All stages have a recommended level associated with them, and you'll need to take heed because attempting a level 6 mission with level 3 characters will not end well. This can lead to a lot of grinding, something which is especially frustrating as each character's classes must be levelled individually - in other words, if you switch class, you’re back to level 1.
The online multiplayer runs alongside the campaign, players can dip into others’ games to play co-operatively, and adds additional missions inaccessible in the single-player mode. Additionally, there are a number of adversarial modes available.
Like many RPGs, Patapon 3’s single player will last as long as you're enthusiastic about grinding your characters up through the levels. Playing through as directly as reasonably possible, you can probably expect to get at least 25 hours out of the single-player campaign.
Multiplayer's longevity will depend very much on the strength of the community that forms around the product. The offering is solid though, and will no doubt appeal to long-standing fans of the franchise.
It's difficult to dislike the in-game action of Patapon 3. The music is fun and infectious. If anything, it can be a little too catchy - you’ll need zen-like skills to walk away from a session with the game without PATA-PATA-PATA-PON or PON-PON-PATA-PON echoing around your mind. But the well-judged soundtrack and distinctive visuals really make the game enjoyable, in many ways the action is as satisfying a casual experience as you’re likely to find.
Sadly, as a package, it is neither casual nor satisfying. The RPG element is complicated and poorly-explained, menu screens are a chore to navigate and to progress you will need to grind and farm your way through missions. For some this will most certainly appeal, but anyone hoping for more of a romp might find themselves bogged down in incomprehensible options and stats.
There is a sense that at the same time as trying to differentiate itself from its predecessors, this is a title trying harder than ever to show it doesn’t belong in the mobile marketplace. In-game action in Patapon 3 would work wonderfully on a phone (simple rhythm control means no need for thumbsticks, great audio, simple but effective graphics, etc), but the rest of the content wouldn’t carry over quite so well for the casual gamer. Unfortunately in the case of this title that line of argument doesn’t hold up; it’s the action itself that works and everything else that doesn’t. You can’t help but wonder how high this would have reached in the App Store / Android Marketplace charts, had a simplified take on the mechanic first found its place there.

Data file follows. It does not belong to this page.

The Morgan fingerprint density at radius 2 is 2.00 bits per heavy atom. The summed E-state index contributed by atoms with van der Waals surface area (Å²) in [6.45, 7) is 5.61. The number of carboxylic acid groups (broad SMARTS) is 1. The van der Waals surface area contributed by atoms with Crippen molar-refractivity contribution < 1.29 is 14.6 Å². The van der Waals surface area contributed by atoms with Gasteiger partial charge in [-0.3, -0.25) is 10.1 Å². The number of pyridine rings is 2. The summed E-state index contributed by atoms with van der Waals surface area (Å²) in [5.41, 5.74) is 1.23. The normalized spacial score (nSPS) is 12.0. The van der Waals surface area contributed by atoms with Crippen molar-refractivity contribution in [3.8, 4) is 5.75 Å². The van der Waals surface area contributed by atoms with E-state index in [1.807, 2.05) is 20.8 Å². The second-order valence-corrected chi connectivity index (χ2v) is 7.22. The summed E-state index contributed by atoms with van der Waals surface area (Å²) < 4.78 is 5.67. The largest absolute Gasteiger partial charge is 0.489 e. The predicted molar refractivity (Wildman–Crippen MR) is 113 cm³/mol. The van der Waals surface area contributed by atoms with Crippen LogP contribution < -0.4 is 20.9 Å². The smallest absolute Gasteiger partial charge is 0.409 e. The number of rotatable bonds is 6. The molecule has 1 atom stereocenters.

If the customisation, classes and levelling had been implemented more successfully Patapon 3 could have cemented itself as a PSP classic. As it stands it’s an extremely creative, fun and endearing title that is let down by more or less everything that happens when you’re not banging those drums.
- Cracking soundtrack and charming visuals
- Rhythm control is a satisfying mechanic
- Fleshed-out multiplayer
- Convoluted menu system
- Poorly explained power ups, items and levelling system
- Grind-to-progress can be frustrating
- Sharp spikes in difficulty
Patapon 3 PSP Review
It’s not often one game can be described as both "rhythm-based" and “role playing”, but it’s true of Patapon. If the customisation, classes and levelling had been implemented more successfully the third entry into the franchise could have cemented itself as a PSP classic. As it stands it’s an extremely creative, fun and endearing title that is let down by more or less everything that happens when you’re not banging those drums.